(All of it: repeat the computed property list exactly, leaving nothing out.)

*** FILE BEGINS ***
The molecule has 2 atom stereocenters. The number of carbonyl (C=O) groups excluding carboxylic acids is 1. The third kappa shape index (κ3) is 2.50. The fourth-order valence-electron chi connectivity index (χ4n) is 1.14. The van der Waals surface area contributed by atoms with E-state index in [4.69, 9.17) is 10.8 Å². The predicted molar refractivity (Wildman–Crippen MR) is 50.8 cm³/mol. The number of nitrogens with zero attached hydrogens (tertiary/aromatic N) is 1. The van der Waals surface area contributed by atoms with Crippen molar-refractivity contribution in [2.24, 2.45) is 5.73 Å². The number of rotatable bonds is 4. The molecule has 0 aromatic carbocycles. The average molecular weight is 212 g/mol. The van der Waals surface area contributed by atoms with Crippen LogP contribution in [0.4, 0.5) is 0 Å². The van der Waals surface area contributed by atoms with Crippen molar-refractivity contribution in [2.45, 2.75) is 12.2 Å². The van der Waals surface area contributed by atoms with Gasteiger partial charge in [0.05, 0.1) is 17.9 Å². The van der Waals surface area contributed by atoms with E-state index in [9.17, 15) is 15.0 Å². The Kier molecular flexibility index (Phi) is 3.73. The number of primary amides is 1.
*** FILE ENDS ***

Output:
The molecule has 2 atom stereocenters. The number of carbonyl (C=O) groups excluding carboxylic acids is 1. The third kappa shape index (κ3) is 2.50. The fourth-order valence-electron chi connectivity index (χ4n) is 1.14. The van der Waals surface area contributed by atoms with E-state index in [4.69, 9.17) is 10.8 Å². The predicted molar refractivity (Wildman–Crippen MR) is 50.8 cm³/mol. The number of nitrogens with zero attached hydrogens (tertiary/aromatic N) is 1. The van der Waals surface area contributed by atoms with Crippen molar-refractivity contribution in [2.24, 2.45) is 5.73 Å². The number of rotatable bonds is 4. The molecule has 0 aromatic carbocycles. The average molecular weight is 212 g/mol. The van der Waals surface area contributed by atoms with Crippen LogP contribution in [0.4, 0.5) is 0 Å². The van der Waals surface area contributed by atoms with Crippen molar-refractivity contribution in [2.45, 2.75) is 12.2 Å². The van der Waals surface area contributed by atoms with Gasteiger partial charge in [0.05, 0.1) is 17.9 Å². The van der Waals surface area contributed by atoms with E-state index in [9.17, 15) is 15.0 Å². The Kier molecular flexibility index (Phi) is 3.73. The number of primary amides is 1.